Ten Things You Should Know About Two Opposing Movements
- Have you heard of the anti-feminist counter-movement, “Masculinism”? Probably not. This mobilization of women-haters has garnered little research. Initiated in 1980’s Quebec, “masculinists” claim they are victims of the work that feminism has done and that “the intrinsically male competitive spirit and, thus, the sound operation of the capitalist economy” (Blais, Melissa, and Francis, Dupuis-Déri 27). Déri 22) is in danger. Members of the campaign assert that women are dominating Quebec, resulting in a superseding of the patriarchy. In short, their aim is to reverse the work that feminists have done in the province.
- The opposition began over the issue of ‘fathers’ rights’ in the 1980’s and 1990’s. During this time, women convinced the government to enact a law forcing estranged fathers to pay child support. Simultaneously, members of the feminist movement built a large network of resources for women who had been victims of male violence (committed mainly by spouses and ex-spouses). In response, much of the efforts of the masculinist operation is spent fighting for the sapping of resources to shelters for women of domestic violence, which they claim work to transmit a negative image of men. The most devout sect of the movement is Fathers-4-Justice, with members not only in Canada, but the UK, the USA, and elsewhere.
Fathers-4-Justice members dressed up in superhero costumes protest by hanging a banner off the side of a building.
3. The reality of women’s rights achievements in Quebec leaves plentiful room for improvement. Politically, 70% of the government’s parliamentary seats and 84% of its mayorships are made-up of men. Furthermore, Quebec’s largest corporations are led largely by men, with 84% of board room participants being male. In Canada, the 86% of people who own firearms are men. It may not come as a surprise, then, that the female–male ratio of spousal homicide victims is 5 to 1. Yet, “Masculinists…see themselves as victims of women and feminists” (Blais, Melissa, and Francis, Dupuis-Déri 22).
4. The authors of the article “Masculinism and The Antifeminist
Countermovement” compared masculinism to racism: “The masculinist movement is grounded in political, economic, and social power relations between men as a class and women as a class. It combats feminism and the progress women have achieved with the help of feminists, just as neo-Nazism strives for the domination of one group (the Aryans) over another (essentially the Jews), or as the white supremacist movement fights against the legal and social gains accomplished by the descendants of Afro-American slaves, which entail a loss of advantages for whites” (Blais, Melissa, and Francis, Dupuis-Déri 25).
5. Many masculinists hold praise for the single worst anti-feminist violent act in history. On December 9, 1989, Marc Lépine shot and killed 14 women at the E´ cole polytechnique de Montre´al and then took his own life. He’d left a note voicing his belief in anti-feminism as a catalyst for the event. Today, Lépine is often applauded and even regarded as an inspiration for the masculinist movement.
6. Meanwhile, Shaun Wiley, et al. in the article “Positive Portrayals of Feminist Men Increase Men’s Solidarity With Feminists and Collective Action Intentions” considers “male feminism” (93) and its potential as a conciliatory event. They first combat the question, can males be feminist? One concept, termed the “impossibility theory” says no. “Because there is no exit from male patriarchy. Men simply don’t know what it’s like to be a woman. Men are the colonists of the feminist front, women are the natives” (84).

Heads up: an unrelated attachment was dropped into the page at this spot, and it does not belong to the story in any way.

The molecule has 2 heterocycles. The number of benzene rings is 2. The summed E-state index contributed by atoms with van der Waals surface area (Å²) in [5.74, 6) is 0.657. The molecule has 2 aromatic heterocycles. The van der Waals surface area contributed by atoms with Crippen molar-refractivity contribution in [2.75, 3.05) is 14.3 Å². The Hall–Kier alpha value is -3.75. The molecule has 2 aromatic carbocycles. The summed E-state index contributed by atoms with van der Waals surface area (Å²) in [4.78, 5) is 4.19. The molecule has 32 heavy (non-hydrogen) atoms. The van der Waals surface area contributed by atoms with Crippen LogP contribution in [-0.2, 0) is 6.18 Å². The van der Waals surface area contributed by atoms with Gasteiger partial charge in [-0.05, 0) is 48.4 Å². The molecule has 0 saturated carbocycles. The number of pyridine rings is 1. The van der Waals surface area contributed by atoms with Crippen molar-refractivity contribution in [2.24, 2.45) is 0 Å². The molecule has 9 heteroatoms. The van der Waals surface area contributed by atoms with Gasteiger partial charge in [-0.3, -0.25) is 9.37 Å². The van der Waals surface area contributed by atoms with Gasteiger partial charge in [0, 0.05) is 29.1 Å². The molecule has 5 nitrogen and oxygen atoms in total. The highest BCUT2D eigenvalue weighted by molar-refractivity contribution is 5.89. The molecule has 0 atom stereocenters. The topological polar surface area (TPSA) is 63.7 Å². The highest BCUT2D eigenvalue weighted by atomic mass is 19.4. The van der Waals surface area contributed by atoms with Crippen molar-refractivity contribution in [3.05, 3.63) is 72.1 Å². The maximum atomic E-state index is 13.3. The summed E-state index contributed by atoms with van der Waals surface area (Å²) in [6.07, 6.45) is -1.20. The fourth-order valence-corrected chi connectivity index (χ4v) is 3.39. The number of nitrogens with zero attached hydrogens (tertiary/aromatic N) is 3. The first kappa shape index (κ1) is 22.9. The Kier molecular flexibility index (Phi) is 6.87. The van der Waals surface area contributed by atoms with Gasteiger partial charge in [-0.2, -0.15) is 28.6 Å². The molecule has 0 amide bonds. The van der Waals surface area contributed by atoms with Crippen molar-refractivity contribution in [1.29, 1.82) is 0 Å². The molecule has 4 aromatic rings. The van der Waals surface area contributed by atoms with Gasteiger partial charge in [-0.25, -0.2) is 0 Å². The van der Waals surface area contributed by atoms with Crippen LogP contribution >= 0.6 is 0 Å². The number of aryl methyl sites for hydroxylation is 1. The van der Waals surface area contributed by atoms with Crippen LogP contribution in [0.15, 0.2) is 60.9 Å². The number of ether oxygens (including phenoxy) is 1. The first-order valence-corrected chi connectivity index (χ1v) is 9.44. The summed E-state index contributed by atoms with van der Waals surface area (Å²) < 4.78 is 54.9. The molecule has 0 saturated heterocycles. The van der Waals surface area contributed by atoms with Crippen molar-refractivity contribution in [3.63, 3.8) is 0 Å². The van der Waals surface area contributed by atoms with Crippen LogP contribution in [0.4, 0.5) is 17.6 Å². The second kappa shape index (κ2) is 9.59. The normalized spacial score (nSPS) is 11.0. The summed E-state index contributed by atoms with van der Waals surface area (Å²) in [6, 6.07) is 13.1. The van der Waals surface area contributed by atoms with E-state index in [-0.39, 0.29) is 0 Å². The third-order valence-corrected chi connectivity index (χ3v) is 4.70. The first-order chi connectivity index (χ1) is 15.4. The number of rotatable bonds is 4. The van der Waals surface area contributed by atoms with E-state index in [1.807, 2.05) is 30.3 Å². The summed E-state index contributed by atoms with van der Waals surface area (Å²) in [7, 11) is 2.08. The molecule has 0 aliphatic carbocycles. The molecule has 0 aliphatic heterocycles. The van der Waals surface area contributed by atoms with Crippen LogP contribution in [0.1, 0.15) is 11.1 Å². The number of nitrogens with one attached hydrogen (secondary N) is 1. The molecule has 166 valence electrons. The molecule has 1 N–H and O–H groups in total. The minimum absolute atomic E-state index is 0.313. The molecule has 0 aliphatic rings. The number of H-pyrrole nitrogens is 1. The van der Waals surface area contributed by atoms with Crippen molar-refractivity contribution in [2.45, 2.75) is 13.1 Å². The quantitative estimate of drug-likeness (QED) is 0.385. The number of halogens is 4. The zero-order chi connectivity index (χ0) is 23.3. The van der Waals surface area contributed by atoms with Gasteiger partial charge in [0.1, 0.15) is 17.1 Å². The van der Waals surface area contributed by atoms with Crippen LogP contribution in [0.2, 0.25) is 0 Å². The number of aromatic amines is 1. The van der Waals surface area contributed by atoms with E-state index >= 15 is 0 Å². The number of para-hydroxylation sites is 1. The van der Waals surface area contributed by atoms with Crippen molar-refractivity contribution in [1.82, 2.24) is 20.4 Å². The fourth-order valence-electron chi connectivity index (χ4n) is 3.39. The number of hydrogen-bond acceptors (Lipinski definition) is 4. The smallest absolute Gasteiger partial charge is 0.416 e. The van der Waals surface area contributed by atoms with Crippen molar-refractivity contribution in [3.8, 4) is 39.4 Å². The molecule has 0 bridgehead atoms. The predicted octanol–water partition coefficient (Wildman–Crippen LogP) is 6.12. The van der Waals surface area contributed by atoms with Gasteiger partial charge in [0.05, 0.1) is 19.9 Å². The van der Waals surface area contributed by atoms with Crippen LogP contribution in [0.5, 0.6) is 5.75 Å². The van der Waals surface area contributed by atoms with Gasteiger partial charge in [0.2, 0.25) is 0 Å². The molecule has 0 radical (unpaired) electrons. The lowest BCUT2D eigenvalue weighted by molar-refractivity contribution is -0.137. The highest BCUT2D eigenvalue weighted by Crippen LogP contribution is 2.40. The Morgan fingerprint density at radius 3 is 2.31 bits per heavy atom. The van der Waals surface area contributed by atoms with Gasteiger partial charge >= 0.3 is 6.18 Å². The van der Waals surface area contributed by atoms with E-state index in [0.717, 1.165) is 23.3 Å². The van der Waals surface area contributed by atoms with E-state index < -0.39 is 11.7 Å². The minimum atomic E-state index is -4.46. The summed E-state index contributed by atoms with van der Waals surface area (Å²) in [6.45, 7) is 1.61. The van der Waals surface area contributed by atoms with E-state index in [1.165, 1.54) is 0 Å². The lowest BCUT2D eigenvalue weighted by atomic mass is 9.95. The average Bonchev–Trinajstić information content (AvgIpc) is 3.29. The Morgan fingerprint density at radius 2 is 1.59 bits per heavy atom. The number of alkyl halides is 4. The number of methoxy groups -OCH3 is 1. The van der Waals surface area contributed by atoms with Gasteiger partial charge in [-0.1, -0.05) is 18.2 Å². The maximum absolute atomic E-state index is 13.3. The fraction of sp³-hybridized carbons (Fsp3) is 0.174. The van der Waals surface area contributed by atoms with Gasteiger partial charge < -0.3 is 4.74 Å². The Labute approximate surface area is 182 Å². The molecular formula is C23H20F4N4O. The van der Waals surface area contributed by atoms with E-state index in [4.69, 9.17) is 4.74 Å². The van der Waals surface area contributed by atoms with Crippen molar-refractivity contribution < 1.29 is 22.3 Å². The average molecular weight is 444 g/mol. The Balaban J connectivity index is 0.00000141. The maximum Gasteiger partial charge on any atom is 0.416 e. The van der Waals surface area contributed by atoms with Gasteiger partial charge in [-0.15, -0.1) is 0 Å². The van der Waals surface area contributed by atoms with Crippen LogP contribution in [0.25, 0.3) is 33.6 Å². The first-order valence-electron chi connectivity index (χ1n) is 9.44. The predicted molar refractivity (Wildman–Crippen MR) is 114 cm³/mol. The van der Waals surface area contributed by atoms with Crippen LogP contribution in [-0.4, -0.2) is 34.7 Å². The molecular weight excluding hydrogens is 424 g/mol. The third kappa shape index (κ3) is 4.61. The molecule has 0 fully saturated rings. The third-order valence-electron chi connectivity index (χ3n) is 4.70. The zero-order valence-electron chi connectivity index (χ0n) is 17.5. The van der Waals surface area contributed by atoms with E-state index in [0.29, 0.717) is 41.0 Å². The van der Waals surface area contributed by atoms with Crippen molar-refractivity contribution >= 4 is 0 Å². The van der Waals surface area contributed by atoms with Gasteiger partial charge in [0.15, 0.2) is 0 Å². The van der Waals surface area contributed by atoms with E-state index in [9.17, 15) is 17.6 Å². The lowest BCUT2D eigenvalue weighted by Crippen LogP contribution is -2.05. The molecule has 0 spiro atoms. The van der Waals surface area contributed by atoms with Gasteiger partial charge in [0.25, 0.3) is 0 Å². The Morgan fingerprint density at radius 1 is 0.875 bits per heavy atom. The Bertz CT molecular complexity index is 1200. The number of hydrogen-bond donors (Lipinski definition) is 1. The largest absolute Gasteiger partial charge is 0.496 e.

7. On the other hand, the authors consider that our identities as male and female are completely intertwined. One sex cannot exist without the other. Therefore, it is the responsibility of all persons to appeal for gender equality. The problem with the “impossible theory” is that “the conceptualization of feminism as a “women’s only” political movement is that the idea is often buttressed by by a social construction of gender that posits all men as the enemy” (90), and that’s not what feminism is supposed to be about. It should be about equality for all genders.
8. “Central to this claim”, therefore, “is the notion that all of us (women and men) have a stake in transforming gender relations. Feminism provides an ideological vehicle for which to do the work” (90). The first obligation of any man (or woman for that matter) who wants to understand and be a part of the feminist movement should first confront the deeply ingrained patriarchal tendencies with which they construct their lives. Here is a helpful article for people who aren’t sure how to have a conversation about feminism.
9. Also, the HeForShe movement is a great place for men who want to fight for gender equality to get started. “With more gender awareness men would be in a political position to challenge the ways in which they enact and naturalize the patriarchal codes of manhood in their everyday social encounters” (Wiley, Shaun et al. 87). Click the link to get aware!
10. Finally, vote for Bernie Sanders, a male feminist.
Blais, Melissa, and Francis, Dupuis-Déri. “Masculinism and The Antifeminist Countermovement.” Social Movement Studies 11.1 (2012): 21-39. Social Sciences Full Text (H.W. Wilson). Web. 5 Nov. 2015.
Wiley, Shaun, et al. “Positive Portrayals of Feminist Men Increase Men’s Solidarity With
Feminists and Collective Action Intentions.” Psychology of Women Quarterly 37.1 (2013): 61. Publisher Provided Full Text Searching File. Web. 5 Nov. 2015.